So when we, the High School kids, had to decide what to major in college, I couldn’t figure out what would be the best for me. It was one of the, if not “the,” most important decisions we all faced in our lives about 30 years ago in Japan. There was no “undeclared” major if we wanted to go to a college. We MUST have an intended field of study to actually decide which college to attend. Then we spent most of our school years studying to take the entrance examinations to colleges and universities hoping that we would be successful to be admitted to one of them at least. There was hardly a second chance, and perhaps it was also true to our lives in general.
As this can be easily imagined, I couldn’t choose which way to go for a long time. But eventually I picked meteorology merely to find that there was just one outrageously competitive college that exclusively taught it in Japan in those days. Moreover, the college was only open to boys. I was disappointed. I turned my attention to go to the US. While I stayed in Japan for another two years or so primarily studying English, this Meteorology College finally opened its door to girls. But by then I was past their age limit so I was ineligible to take their test.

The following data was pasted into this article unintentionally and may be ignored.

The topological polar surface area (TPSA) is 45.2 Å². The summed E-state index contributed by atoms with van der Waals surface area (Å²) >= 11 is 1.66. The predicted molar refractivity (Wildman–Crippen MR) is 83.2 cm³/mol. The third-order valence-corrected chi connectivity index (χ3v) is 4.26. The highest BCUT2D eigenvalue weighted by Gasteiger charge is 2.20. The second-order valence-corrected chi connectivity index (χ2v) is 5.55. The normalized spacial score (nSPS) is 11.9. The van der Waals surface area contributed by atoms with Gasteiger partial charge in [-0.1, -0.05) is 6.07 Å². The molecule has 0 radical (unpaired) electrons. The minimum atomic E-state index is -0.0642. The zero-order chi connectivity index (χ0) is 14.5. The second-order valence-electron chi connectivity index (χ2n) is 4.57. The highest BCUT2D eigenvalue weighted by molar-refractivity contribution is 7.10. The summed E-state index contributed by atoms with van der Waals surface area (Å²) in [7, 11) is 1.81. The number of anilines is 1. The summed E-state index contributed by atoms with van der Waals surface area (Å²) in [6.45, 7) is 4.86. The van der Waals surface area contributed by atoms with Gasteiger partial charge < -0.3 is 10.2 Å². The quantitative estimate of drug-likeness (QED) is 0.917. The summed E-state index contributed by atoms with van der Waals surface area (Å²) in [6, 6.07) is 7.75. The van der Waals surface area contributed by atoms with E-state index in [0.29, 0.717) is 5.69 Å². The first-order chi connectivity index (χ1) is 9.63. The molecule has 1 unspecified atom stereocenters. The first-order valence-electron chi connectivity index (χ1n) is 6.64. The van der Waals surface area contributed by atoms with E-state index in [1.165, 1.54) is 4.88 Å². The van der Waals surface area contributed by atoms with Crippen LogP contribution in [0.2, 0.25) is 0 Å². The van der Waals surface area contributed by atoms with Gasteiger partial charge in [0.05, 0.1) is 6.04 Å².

Oswego, New York